The GE-McKinsey Matrix: a business portfolio analysis and strategic decision-making tool


GE-McKinsey matrix

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The GE-McKinsey Matrix, or attractiveness/strength matrix, is a strategic decision-making tool that facilitates the management of a portfolio of activities within a company. This model makes it possible to analyze each of its strategic business units (SBUs) along two dimensions: their competitive strengths and market attractiveness. The position obtained by a business unit on the matrix gives rise to specific strategic recommendations and facilitates the allocation of resources.

What is the GE-McKinsey Matrix?

Developed in the 1970s by the McKinsey consulting firm, the attractiveness/strength matrix is a decision-making assistance tool. Completed as a team, this modeling makes it possible to analyze the company’s portfolio of activities and formulate recommendations adapted to each strategic business unit.

A strategic business unit, or SBU, refers to a homogeneous segmentation of the company according to its different activities and the markets in which it operates. An SBU is understood to be able to operate as an autonomous entity. The activities grouped together within a single SBU operate in the same markets, face the same competitors, and share similar technologies. A large company generally groups its activities into SBUs to facilitate its organization, decision-making, and resource allocation.

Putting the various activities of your portfolio in a matrix may seem trivial. However, it is a real strategic issue. The reflection carried out during the creation of a GE-McKinsey Matrix is profound; each activity must be evaluated along two lines:

  • The market attractiveness, which corresponds to an external analysis;
  • The competitive strengths of the SBUs, which correspond to an internal analysis.

These dimensions are based on a multi-criteria approach, which makes this method a precision tool. In concrete terms, the matrix is composed of nine boxes divided into three zones associated with specific strategies, such as invest and grow, hold and protect, harvest and divest.

This overview of the template shows how the GE-McKinsey Matrix is constructed: the vertical axis focuses on market attractiveness, while the horizontal axis focuses on competitive strengths. According to their respective levels (low, medium, or high), nine strategies emerge. | Klaxoon
With the GE-McKinsey Matrix, nine strategies are possible for your SBUs.

The position occupied by the SBU on the matrix leads to the formulation of strategic recommendations to guide the company’s stakeholders in their decision-making. The strategies can be to invest, hold a position, or divest.

The aim is to obtain an overall view of the portfolio’s activities and to increase the effectiveness of the allocation and transfer of financial, human, and material resources. The analysis also highlights promising activities for the future, and those that may threaten the company’s sustainability.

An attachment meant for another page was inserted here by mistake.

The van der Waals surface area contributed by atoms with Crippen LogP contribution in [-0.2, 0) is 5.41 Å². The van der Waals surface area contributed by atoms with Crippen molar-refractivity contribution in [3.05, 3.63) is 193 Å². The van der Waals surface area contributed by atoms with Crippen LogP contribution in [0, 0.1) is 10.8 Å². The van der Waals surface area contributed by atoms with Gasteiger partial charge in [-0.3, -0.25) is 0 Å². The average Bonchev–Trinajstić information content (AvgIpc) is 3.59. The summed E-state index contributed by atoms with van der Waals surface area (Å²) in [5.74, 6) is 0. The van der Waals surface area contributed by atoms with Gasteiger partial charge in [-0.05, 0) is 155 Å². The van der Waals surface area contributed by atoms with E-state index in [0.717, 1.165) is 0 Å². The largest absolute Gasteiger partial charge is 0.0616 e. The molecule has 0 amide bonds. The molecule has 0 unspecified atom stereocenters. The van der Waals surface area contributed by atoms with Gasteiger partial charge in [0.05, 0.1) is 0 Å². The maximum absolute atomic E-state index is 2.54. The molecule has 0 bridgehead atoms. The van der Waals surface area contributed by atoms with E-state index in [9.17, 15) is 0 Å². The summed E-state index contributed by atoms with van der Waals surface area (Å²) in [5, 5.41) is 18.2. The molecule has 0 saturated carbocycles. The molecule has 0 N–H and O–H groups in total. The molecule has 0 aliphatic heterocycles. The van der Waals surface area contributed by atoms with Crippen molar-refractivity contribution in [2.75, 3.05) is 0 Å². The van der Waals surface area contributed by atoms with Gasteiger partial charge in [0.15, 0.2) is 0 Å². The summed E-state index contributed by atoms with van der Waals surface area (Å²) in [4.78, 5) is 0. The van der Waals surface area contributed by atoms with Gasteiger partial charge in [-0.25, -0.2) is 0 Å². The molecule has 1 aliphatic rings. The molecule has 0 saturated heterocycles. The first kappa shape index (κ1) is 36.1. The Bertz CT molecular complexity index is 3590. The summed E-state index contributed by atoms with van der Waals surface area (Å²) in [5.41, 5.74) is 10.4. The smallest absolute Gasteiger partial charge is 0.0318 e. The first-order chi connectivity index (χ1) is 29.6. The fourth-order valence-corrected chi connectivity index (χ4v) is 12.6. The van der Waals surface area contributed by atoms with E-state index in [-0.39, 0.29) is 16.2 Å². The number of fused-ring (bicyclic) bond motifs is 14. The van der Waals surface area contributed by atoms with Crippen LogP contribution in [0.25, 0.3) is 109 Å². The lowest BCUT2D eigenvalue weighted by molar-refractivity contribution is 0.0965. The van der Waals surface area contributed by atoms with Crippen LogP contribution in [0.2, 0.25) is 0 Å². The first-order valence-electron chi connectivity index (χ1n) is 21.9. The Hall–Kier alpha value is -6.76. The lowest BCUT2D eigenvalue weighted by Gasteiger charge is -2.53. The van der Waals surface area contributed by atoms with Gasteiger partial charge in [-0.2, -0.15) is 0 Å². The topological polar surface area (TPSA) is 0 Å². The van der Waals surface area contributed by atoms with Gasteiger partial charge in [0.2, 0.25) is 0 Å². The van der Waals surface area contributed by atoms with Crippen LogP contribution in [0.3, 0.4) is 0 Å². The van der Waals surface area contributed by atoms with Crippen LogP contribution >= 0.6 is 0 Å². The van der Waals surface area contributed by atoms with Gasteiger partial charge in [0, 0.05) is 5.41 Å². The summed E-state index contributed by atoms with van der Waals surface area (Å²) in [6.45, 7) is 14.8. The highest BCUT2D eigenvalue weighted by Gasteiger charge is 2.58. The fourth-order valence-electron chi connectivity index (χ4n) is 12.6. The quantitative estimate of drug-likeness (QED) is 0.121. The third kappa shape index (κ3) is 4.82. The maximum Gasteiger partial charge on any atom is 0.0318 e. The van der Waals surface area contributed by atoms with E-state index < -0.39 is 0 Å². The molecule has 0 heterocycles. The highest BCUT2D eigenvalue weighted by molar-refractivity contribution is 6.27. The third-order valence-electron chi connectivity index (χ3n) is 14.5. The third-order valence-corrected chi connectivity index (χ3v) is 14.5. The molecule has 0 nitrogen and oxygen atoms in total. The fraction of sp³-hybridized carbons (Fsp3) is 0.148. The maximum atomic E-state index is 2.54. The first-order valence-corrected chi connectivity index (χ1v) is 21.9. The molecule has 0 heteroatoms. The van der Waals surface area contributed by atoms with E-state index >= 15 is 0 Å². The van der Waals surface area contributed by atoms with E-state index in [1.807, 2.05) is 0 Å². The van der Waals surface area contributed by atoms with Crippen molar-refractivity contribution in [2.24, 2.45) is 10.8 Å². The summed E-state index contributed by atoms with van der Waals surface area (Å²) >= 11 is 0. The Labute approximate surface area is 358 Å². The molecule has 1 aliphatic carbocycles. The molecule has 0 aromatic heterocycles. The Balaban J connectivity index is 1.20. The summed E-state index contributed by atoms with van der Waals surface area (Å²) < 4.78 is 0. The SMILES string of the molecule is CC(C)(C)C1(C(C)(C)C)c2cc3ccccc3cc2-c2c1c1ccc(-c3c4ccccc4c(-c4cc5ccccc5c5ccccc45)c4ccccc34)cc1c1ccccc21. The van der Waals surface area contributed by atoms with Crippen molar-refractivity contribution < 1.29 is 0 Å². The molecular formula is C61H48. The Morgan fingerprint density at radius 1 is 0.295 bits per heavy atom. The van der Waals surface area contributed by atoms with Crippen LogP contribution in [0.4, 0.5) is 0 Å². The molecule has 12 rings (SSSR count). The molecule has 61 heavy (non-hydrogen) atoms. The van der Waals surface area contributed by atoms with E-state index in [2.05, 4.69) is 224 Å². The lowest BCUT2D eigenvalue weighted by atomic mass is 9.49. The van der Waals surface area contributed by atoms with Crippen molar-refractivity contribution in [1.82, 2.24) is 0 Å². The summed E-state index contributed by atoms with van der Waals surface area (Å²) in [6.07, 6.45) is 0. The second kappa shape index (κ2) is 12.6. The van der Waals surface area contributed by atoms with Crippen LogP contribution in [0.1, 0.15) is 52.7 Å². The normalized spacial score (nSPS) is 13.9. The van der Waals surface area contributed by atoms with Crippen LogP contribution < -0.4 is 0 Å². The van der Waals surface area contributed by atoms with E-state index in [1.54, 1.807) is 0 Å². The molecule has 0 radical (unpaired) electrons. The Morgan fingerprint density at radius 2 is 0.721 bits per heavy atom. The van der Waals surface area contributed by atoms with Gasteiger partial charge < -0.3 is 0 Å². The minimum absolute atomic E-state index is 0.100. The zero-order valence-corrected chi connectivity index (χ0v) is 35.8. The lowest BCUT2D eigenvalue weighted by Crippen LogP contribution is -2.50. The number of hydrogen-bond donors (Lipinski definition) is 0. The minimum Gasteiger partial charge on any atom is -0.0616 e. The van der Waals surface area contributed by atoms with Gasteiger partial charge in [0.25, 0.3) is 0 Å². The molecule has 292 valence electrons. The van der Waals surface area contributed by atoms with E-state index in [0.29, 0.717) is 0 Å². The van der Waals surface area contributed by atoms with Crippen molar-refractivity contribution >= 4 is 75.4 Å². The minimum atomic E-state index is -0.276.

Why create your GE-McKinsey Matrix on Board?

Three people are gathered around a screen on which Board allows them to work with their remote co-workers. Together, they fill out the GE-McKinsey Matrix using the ready-to-use template. | Klaxoon
On Board, the GE-McKinsey Matrix can be analyzed both in the room and remotely.

With a few clicks, you can gather your team in Board. This digital whiteboard makes it easy for everyone to share their ideas to foster collaboration, both in the room and remotely, thanks to the built-in video conferencing tool.

By involving people from the company with diverse skills, you benefit from different perspectives and a more holistic view of the company’s business. Your analysis will, therefore, be more accurate by soliciting the collective intelligence of as many people as possible within your team. This is especially true since the choice of analysis criteria and their evaluation are highly subjective.

In addition, to help you with your external and internal diagnoses, you can use three complementary models to the GE-McKinsey Matrix, all of which are available in the Klaxoon library:

  • The SWOT method allows you to analyze the company’s strengths and weaknesses, as well as the market’s opportunities and threats.
  • The PESTEL analysis provides a comprehensive view of your company’s environment.
  • Porter’s forces hexagon helps you analyze the forces affecting your SBUs.

And to give each participant time to reflect and optimize team members’ work time, each participant can complete the analysis grid asynchronously. Once this first step has been completed, all you have to do is meet again at the same time to discuss and place your SBUs in the matrix as a team.